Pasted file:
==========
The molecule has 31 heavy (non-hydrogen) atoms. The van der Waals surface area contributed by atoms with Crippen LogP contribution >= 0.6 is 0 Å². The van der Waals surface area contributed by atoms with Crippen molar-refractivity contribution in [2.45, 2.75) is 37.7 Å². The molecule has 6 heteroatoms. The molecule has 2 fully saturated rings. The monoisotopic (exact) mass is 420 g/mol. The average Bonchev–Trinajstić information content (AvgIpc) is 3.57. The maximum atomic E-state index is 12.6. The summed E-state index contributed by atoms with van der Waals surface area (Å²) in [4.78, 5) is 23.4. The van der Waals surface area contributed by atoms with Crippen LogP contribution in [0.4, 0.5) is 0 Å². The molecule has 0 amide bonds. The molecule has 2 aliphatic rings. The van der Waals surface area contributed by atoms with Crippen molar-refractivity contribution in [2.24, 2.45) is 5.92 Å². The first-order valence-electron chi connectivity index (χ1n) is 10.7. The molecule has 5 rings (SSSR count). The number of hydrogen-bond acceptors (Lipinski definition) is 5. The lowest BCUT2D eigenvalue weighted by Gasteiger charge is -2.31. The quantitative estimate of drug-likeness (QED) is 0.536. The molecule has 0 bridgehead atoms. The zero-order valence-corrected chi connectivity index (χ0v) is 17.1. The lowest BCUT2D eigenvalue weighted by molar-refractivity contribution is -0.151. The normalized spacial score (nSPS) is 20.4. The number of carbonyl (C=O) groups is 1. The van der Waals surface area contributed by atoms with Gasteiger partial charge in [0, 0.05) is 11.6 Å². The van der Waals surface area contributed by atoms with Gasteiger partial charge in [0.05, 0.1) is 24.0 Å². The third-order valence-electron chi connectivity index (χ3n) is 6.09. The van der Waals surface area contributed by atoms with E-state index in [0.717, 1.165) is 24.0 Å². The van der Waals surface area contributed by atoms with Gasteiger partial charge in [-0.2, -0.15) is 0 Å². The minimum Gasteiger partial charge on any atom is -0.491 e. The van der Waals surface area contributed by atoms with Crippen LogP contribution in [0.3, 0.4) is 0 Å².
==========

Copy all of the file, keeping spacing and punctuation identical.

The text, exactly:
The molecule has 31 heavy (non-hydrogen) atoms. The van der Waals surface area contributed by atoms with Crippen LogP contribution >= 0.6 is 0 Å². The van der Waals surface area contributed by atoms with Crippen molar-refractivity contribution in [2.45, 2.75) is 37.7 Å². The molecule has 6 heteroatoms. The molecule has 2 fully saturated rings. The monoisotopic (exact) mass is 420 g/mol. The average Bonchev–Trinajstić information content (AvgIpc) is 3.57. The maximum atomic E-state index is 12.6. The summed E-state index contributed by atoms with van der Waals surface area (Å²) in [4.78, 5) is 23.4. The van der Waals surface area contributed by atoms with Crippen LogP contribution in [0.4, 0.5) is 0 Å². The molecule has 0 amide bonds. The molecule has 2 aliphatic rings. The van der Waals surface area contributed by atoms with Crippen molar-refractivity contribution in [2.24, 2.45) is 5.92 Å². The first-order valence-electron chi connectivity index (χ1n) is 10.7. The molecule has 5 rings (SSSR count). The number of hydrogen-bond acceptors (Lipinski definition) is 5. The lowest BCUT2D eigenvalue weighted by Gasteiger charge is -2.31. The quantitative estimate of drug-likeness (QED) is 0.536. The molecule has 0 bridgehead atoms. The zero-order valence-corrected chi connectivity index (χ0v) is 17.1. The lowest BCUT2D eigenvalue weighted by molar-refractivity contribution is -0.151. The normalized spacial score (nSPS) is 20.4. The number of carbonyl (C=O) groups is 1. The van der Waals surface area contributed by atoms with Gasteiger partial charge in [0, 0.05) is 11.6 Å². The van der Waals surface area contributed by atoms with Gasteiger partial charge in [0.05, 0.1) is 24.0 Å². The third-order valence-electron chi connectivity index (χ3n) is 6.09. The van der Waals surface area contributed by atoms with E-state index in [0.717, 1.165) is 24.0 Å². The van der Waals surface area contributed by atoms with Gasteiger partial charge in [-0.2, -0.15) is 0 Å². The minimum Gasteiger partial charge on any atom is -0.491 e. The van der Waals surface area contributed by atoms with Crippen LogP contribution in [0.3, 0.4) is 0 Å².